Help Prevent West Nile Virus: It’s Not Too Late to Vaccinate

Help Prevent West Nile Virus: It’s Not Too Late to Vaccinate

Photo: Anne M. Eberhardt/The Horse

In 2016, 377 equine cases of West Nile virus (WNV) were reported in 32 different states. And this year, WNV cases are already being reported across the country. However, it’s not too late to vaccinate and protect your horse.

“Every horse is at risk for West Nile virus,” says John Tuttle, DVM, director of equine professional services for Boehringer Ingelheim. “The best prevention strategy for WNV is to minimize mosquitos and keep your horses up-to-date on their vaccinations.”

WNV is transmitted to horses through infected mosquitos. Mosquitos carry the pathogen from infected birds and pass it to horses when they bite. Once infected, horses can show signs of depression, anorexia, lack of appetite, lethargy, and sudden progression of neurological diseases. Some cases have led to death. There is currently no specific cure for the disease (only supportive care), so preventive measures are highly recommended.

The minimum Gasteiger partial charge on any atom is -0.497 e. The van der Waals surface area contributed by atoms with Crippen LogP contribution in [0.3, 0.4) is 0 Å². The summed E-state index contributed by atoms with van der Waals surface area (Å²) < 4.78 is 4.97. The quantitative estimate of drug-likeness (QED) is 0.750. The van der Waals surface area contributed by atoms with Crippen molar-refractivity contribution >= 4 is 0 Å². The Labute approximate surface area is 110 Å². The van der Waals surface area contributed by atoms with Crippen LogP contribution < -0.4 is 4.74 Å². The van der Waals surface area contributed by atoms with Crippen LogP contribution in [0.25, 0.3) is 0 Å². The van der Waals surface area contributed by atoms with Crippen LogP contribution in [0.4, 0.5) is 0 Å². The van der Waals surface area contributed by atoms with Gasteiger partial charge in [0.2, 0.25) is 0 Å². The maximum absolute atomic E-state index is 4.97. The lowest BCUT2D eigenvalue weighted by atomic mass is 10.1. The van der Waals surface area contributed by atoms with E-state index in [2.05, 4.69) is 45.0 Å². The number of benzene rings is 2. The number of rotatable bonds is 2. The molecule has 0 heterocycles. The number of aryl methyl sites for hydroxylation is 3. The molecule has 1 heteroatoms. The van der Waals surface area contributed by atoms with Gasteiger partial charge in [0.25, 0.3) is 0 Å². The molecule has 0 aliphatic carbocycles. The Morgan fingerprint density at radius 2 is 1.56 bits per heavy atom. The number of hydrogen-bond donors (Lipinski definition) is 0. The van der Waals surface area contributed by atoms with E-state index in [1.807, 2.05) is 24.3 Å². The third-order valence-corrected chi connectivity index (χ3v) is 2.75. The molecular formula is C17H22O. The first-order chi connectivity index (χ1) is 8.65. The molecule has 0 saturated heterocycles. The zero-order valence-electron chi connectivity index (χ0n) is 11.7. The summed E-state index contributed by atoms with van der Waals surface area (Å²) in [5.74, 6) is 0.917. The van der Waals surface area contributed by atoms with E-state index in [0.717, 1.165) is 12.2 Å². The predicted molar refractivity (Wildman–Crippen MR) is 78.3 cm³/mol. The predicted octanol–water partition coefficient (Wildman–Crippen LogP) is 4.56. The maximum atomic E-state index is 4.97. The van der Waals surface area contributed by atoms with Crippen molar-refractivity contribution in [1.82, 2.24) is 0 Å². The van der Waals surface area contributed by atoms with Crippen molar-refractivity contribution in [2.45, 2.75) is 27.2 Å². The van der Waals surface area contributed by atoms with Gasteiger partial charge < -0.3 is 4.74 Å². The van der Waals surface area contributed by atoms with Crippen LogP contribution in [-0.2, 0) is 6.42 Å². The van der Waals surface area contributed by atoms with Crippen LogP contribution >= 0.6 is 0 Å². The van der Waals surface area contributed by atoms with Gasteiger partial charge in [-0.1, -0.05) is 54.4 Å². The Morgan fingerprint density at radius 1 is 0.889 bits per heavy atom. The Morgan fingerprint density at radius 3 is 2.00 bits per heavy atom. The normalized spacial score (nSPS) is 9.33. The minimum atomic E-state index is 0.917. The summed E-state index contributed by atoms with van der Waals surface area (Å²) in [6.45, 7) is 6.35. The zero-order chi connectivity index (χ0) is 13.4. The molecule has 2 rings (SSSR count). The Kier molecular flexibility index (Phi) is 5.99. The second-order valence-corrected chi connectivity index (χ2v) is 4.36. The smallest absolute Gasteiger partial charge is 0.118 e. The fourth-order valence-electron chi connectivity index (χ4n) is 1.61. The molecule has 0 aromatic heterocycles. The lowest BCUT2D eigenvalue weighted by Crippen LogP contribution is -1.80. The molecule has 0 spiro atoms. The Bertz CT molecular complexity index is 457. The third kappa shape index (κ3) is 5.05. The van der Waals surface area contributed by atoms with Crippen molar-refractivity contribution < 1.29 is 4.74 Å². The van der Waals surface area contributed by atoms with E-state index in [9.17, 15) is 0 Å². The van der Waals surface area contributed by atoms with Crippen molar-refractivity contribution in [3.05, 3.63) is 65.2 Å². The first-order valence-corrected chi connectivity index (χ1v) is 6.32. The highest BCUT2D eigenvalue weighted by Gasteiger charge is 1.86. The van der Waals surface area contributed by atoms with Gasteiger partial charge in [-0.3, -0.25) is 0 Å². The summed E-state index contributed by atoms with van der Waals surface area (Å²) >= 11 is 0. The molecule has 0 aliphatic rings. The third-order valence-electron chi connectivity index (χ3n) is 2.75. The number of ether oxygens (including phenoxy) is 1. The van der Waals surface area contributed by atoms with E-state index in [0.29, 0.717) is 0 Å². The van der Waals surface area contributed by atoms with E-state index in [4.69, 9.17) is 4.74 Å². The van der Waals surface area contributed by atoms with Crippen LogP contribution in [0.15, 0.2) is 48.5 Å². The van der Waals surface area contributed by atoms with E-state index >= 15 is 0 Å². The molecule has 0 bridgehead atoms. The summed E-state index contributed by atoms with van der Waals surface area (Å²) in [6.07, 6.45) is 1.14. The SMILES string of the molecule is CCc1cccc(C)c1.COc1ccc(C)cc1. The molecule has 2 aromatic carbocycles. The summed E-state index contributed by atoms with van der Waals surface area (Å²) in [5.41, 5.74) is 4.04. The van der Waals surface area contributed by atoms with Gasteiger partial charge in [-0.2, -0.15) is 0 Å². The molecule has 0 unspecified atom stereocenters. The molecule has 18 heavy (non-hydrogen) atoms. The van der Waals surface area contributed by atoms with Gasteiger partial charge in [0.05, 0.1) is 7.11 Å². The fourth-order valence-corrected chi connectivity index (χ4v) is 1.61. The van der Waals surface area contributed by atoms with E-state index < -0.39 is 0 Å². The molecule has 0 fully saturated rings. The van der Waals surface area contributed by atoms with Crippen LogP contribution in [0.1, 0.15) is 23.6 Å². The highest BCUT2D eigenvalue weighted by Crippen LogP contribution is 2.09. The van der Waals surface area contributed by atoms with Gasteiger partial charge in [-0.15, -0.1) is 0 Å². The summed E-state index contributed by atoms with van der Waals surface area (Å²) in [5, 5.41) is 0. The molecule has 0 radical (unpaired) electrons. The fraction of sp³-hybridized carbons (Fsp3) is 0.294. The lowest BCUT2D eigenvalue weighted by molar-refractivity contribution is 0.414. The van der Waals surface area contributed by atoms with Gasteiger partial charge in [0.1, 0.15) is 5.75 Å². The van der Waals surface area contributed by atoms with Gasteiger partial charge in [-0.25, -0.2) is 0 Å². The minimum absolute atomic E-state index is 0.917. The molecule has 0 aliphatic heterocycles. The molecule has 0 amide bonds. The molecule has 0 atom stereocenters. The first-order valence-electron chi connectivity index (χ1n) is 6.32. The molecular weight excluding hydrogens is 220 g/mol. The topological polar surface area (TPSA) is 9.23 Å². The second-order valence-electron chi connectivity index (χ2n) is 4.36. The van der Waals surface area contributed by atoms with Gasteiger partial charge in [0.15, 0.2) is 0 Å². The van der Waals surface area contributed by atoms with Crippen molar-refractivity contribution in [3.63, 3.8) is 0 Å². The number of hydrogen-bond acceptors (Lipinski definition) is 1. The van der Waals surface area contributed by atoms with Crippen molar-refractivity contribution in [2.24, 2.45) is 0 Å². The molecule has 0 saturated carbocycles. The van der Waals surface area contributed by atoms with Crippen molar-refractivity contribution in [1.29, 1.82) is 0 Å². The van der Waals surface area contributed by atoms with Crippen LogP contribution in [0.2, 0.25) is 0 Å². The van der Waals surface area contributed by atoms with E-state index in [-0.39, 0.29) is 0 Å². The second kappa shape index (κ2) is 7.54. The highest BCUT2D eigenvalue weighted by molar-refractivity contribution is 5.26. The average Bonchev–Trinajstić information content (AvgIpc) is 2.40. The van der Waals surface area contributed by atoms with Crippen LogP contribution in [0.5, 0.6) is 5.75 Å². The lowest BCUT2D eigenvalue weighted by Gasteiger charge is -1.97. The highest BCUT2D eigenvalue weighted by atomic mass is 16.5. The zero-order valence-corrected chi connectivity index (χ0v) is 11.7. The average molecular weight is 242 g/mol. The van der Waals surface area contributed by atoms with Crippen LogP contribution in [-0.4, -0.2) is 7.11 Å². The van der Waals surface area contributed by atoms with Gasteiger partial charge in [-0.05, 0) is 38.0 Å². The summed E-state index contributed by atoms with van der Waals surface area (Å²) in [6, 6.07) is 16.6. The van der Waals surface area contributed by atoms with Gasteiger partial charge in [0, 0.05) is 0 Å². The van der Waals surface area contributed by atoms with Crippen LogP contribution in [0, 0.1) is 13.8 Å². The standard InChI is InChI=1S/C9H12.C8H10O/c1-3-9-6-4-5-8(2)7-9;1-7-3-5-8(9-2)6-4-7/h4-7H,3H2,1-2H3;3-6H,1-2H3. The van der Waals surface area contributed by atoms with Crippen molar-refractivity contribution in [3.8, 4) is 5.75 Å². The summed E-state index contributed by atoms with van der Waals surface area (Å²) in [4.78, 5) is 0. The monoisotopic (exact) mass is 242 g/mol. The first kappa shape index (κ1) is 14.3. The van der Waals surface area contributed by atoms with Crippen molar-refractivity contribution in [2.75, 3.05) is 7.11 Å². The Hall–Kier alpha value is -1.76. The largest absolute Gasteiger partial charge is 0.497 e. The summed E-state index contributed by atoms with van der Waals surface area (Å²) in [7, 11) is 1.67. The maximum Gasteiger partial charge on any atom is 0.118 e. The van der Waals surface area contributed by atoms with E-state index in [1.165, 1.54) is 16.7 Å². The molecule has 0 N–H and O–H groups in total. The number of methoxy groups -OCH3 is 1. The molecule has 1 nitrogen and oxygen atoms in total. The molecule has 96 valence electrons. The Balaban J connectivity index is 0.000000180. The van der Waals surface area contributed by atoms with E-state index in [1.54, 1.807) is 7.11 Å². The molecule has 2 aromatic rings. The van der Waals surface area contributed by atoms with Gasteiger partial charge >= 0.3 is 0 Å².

The American Association of Equine Practitioners recognizes the WNV vaccine as one of five core vaccines and recommends horses receive at least one dose annually. Horse owners are encouraged to consider more frequent boosters (twice yearly) in areas with year-round mosquito seasons and in endemic areas.

The optimal time to vaccinate horses for WNV is prior to mosquito season in the area, as it prepares horses for the peak transmission period, typically during late summer. However, horses can still benefit from a WNV vaccine at any time. Several options are available to meet the needs of your horse.

“As the number of West Nile virus cases being reported are increasing, it’s important to contact and work with your veterinarian to determine the best WNV prevention strategy for your horse,” Tuttle says.

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